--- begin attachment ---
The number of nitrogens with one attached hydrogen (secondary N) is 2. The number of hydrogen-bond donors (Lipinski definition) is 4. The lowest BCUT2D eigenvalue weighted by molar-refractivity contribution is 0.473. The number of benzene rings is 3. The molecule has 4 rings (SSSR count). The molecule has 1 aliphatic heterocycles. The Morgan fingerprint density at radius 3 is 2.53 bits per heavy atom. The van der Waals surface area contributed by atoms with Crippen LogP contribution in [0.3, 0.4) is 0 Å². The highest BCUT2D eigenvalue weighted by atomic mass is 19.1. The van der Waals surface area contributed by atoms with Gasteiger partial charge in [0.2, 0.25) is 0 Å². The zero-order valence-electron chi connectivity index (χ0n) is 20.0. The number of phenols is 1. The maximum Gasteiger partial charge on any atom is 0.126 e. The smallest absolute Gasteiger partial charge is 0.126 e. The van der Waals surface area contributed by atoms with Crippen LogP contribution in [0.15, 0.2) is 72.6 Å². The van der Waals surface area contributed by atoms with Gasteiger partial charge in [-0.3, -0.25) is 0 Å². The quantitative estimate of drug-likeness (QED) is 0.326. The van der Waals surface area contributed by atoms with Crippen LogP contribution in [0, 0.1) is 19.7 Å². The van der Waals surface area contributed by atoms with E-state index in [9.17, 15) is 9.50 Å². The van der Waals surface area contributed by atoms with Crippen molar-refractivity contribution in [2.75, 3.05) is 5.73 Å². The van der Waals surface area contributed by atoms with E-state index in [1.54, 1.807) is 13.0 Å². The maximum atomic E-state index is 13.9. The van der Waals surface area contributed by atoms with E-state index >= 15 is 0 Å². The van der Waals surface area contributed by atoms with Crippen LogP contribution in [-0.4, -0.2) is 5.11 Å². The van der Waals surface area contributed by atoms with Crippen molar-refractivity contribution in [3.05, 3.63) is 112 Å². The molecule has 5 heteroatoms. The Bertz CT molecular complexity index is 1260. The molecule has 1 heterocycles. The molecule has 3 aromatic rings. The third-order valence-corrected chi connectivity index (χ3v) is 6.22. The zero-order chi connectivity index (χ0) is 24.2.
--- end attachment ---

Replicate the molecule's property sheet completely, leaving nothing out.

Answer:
The number of nitrogens with one attached hydrogen (secondary N) is 2. The number of hydrogen-bond donors (Lipinski definition) is 4. The lowest BCUT2D eigenvalue weighted by molar-refractivity contribution is 0.473. The number of benzene rings is 3. The molecule has 4 rings (SSSR count). The molecule has 1 aliphatic heterocycles. The Morgan fingerprint density at radius 3 is 2.53 bits per heavy atom. The van der Waals surface area contributed by atoms with Crippen LogP contribution in [0.3, 0.4) is 0 Å². The highest BCUT2D eigenvalue weighted by atomic mass is 19.1. The van der Waals surface area contributed by atoms with Gasteiger partial charge in [0.2, 0.25) is 0 Å². The zero-order valence-electron chi connectivity index (χ0n) is 20.0. The number of phenols is 1. The maximum Gasteiger partial charge on any atom is 0.126 e. The smallest absolute Gasteiger partial charge is 0.126 e. The van der Waals surface area contributed by atoms with Crippen LogP contribution in [0.15, 0.2) is 72.6 Å². The van der Waals surface area contributed by atoms with Gasteiger partial charge in [-0.3, -0.25) is 0 Å². The quantitative estimate of drug-likeness (QED) is 0.326. The van der Waals surface area contributed by atoms with Crippen LogP contribution in [0, 0.1) is 19.7 Å². The van der Waals surface area contributed by atoms with E-state index in [9.17, 15) is 9.50 Å². The van der Waals surface area contributed by atoms with Crippen molar-refractivity contribution in [2.75, 3.05) is 5.73 Å². The van der Waals surface area contributed by atoms with E-state index in [1.54, 1.807) is 13.0 Å². The maximum atomic E-state index is 13.9. The van der Waals surface area contributed by atoms with E-state index >= 15 is 0 Å². The van der Waals surface area contributed by atoms with Crippen LogP contribution in [-0.4, -0.2) is 5.11 Å². The van der Waals surface area contributed by atoms with Crippen molar-refractivity contribution in [3.05, 3.63) is 112 Å². The molecule has 5 heteroatoms. The Bertz CT molecular complexity index is 1260. The molecule has 1 heterocycles. The molecule has 3 aromatic rings. The third-order valence-corrected chi connectivity index (χ3v) is 6.22. The zero-order chi connectivity index (χ0) is 24.2.